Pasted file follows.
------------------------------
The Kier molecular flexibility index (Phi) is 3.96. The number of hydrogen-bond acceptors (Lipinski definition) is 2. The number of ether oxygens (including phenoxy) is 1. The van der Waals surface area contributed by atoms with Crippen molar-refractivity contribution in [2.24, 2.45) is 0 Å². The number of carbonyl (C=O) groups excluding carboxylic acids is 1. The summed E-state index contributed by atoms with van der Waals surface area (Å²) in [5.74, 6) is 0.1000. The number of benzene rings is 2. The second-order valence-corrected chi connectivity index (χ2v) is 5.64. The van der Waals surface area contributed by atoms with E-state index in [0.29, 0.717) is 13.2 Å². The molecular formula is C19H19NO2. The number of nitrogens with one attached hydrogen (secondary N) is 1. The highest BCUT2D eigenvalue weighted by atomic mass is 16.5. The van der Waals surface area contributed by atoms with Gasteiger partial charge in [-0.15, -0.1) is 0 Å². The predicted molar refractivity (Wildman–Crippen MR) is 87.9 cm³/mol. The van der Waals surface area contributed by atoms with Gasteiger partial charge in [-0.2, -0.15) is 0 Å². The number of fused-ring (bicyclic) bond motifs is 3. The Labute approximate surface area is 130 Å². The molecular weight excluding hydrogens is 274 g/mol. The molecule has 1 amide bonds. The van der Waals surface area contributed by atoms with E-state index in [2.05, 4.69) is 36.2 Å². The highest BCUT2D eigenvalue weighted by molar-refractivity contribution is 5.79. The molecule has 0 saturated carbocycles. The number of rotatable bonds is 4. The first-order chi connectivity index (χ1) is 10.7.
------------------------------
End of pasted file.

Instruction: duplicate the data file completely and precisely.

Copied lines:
The Kier molecular flexibility index (Phi) is 3.96. The number of hydrogen-bond acceptors (Lipinski definition) is 2. The number of ether oxygens (including phenoxy) is 1. The van der Waals surface area contributed by atoms with Crippen molar-refractivity contribution in [2.24, 2.45) is 0 Å². The number of carbonyl (C=O) groups excluding carboxylic acids is 1. The summed E-state index contributed by atoms with van der Waals surface area (Å²) in [5.74, 6) is 0.1000. The number of benzene rings is 2. The second-order valence-corrected chi connectivity index (χ2v) is 5.64. The van der Waals surface area contributed by atoms with E-state index in [0.29, 0.717) is 13.2 Å². The molecular formula is C19H19NO2. The number of nitrogens with one attached hydrogen (secondary N) is 1. The highest BCUT2D eigenvalue weighted by atomic mass is 16.5. The van der Waals surface area contributed by atoms with Gasteiger partial charge in [-0.15, -0.1) is 0 Å². The predicted molar refractivity (Wildman–Crippen MR) is 87.9 cm³/mol. The van der Waals surface area contributed by atoms with Gasteiger partial charge in [-0.2, -0.15) is 0 Å². The number of fused-ring (bicyclic) bond motifs is 3. The Labute approximate surface area is 130 Å². The molecular weight excluding hydrogens is 274 g/mol. The molecule has 1 amide bonds. The van der Waals surface area contributed by atoms with E-state index in [2.05, 4.69) is 36.2 Å². The highest BCUT2D eigenvalue weighted by molar-refractivity contribution is 5.79. The molecule has 0 saturated carbocycles. The number of rotatable bonds is 4. The first-order chi connectivity index (χ1) is 10.7.